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Madeline Kenney’s Wandering Curiosity

Madeline Kenney's Wandering Curiosity

Madeline Kenney loves to move. In the most literal sense, she’s talking about her Oakland home: “I don’t know if I can pay expensive rent just to be touring all the time,” she tells AdHoc over email, ahead of her headlining set at Trans-Pecos. But getting to this point in her life–California, touring musician–took a lot of moving, both physically and figuratively. Tracing the winding path of Kenney’s life reveals frequent and seemingly random detours: she’s studied neurobiology and has had a nearly decade-long career as a baker before focusing her energy as a musician. 
 
Kenney’s endless curiosity and wandering spirit, though, shows itself in full force through her music. Her debut album, Night Night at the First Landing, is full of musical and lyrical detours–the cascading melody of “Always” seems to be searching for answers; the twinkling piano provides a guide.  On several songs, Kenney loops her voice into a round, with each part singing the same mantra: “Don’t you worry about a thing.” With each piece of her musical puzzle, Kenney contends with her place in the universe, and the simultaneous excitement and uncertainty of innumerable possibilities.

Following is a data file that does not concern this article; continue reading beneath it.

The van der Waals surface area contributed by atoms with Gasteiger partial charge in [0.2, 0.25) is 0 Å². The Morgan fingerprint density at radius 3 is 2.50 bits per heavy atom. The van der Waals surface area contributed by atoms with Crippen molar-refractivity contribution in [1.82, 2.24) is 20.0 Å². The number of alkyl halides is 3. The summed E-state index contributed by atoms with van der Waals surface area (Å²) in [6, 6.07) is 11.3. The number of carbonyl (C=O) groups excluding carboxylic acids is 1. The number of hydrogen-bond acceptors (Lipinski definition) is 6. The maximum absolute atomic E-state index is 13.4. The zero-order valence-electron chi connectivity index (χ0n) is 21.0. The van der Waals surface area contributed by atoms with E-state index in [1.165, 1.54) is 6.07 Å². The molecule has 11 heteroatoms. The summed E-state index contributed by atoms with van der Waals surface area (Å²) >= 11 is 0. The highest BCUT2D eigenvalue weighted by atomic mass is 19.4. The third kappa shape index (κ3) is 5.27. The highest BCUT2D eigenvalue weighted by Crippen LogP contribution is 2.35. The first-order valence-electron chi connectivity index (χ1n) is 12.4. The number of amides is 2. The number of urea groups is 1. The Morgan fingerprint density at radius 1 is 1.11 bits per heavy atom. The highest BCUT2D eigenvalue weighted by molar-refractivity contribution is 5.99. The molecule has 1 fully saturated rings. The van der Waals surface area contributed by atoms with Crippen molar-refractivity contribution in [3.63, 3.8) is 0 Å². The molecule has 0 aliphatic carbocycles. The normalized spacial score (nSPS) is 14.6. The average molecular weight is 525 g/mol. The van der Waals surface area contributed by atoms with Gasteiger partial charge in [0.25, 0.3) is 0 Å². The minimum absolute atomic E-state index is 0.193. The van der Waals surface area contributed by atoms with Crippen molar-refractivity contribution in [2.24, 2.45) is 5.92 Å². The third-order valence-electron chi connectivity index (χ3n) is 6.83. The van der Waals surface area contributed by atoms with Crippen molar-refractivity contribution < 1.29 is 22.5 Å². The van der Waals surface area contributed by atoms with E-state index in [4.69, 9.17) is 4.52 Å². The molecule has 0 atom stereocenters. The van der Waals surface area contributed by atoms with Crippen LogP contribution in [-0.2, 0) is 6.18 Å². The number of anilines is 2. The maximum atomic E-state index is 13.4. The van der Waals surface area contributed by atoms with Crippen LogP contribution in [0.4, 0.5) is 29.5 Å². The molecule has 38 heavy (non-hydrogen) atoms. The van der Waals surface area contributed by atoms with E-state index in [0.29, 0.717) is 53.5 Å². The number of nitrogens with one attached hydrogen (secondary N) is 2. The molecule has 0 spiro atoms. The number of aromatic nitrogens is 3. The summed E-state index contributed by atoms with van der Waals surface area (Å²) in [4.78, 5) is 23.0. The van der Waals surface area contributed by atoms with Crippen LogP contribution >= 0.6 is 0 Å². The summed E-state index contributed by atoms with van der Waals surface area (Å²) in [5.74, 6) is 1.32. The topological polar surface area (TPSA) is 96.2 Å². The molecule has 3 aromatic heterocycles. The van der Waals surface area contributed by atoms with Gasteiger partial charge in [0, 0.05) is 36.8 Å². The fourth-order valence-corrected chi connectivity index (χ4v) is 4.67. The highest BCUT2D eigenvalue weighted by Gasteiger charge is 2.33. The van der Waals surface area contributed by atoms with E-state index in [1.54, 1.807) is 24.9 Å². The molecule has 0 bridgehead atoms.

Madeline Kenney's debut album, Night Night at the First Landing, is out now on Company Records. Catch her 9/19 at Trans-Pecos with Tall Friend and Trees Take Ease.
 
AdHoc: I wanted to talk about your approach to composition. Your music, to me, is kaleidoscopic, meandering, searching; you layer sounds–fingerpicked guitar, harmonized vocals, steady drums–that create an almost ethereal space. You wrote, arranged, and tracked every song on the album–what’s your thought process when you begin to write a song, and when arranging it?
 
Madeline Kenney: Wow, thanks for such a thoughtful and kind description of my sound!  Sometimes songs come together from a melodic idea on guitar or on my loop pedal, but more often than not I come up with melodies when I'm nowhere near an instrument. Then I have to do the work to put music to the lyrics or melody I've come up with. As far as arranging and layering sounds, I think that comes from hearing many melodies at once and wanting to squeeze everything in.
 

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